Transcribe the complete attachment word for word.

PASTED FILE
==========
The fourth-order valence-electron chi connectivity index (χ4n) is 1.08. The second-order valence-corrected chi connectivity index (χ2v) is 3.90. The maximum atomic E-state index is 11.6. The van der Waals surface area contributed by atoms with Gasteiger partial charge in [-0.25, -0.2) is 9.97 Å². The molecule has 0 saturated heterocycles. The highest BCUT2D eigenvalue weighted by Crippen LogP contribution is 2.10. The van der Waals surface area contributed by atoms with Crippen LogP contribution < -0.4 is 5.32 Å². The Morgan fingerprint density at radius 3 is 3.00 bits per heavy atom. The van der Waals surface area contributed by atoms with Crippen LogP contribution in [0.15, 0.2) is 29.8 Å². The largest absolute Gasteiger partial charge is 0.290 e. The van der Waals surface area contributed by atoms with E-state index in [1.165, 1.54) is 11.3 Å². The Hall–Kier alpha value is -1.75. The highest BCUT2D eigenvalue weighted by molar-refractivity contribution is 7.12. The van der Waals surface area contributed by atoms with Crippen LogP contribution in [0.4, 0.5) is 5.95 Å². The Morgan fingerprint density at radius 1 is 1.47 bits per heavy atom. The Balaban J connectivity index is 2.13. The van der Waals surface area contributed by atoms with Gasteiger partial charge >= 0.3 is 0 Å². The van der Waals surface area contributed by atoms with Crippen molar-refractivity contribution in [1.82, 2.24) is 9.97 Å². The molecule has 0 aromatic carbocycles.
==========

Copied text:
The fourth-order valence-electron chi connectivity index (χ4n) is 1.08. The second-order valence-corrected chi connectivity index (χ2v) is 3.90. The maximum atomic E-state index is 11.6. The van der Waals surface area contributed by atoms with Gasteiger partial charge in [-0.25, -0.2) is 9.97 Å². The molecule has 0 saturated heterocycles. The highest BCUT2D eigenvalue weighted by Crippen LogP contribution is 2.10. The van der Waals surface area contributed by atoms with Crippen LogP contribution < -0.4 is 5.32 Å². The Morgan fingerprint density at radius 3 is 3.00 bits per heavy atom. The van der Waals surface area contributed by atoms with Crippen LogP contribution in [0.15, 0.2) is 29.8 Å². The largest absolute Gasteiger partial charge is 0.290 e. The van der Waals surface area contributed by atoms with E-state index in [1.165, 1.54) is 11.3 Å². The Hall–Kier alpha value is -1.75. The highest BCUT2D eigenvalue weighted by molar-refractivity contribution is 7.12. The van der Waals surface area contributed by atoms with Crippen LogP contribution in [0.4, 0.5) is 5.95 Å². The Morgan fingerprint density at radius 1 is 1.47 bits per heavy atom. The Balaban J connectivity index is 2.13. The van der Waals surface area contributed by atoms with Gasteiger partial charge >= 0.3 is 0 Å². The van der Waals surface area contributed by atoms with Crippen molar-refractivity contribution in [1.82, 2.24) is 9.97 Å². The molecule has 0 aromatic carbocycles.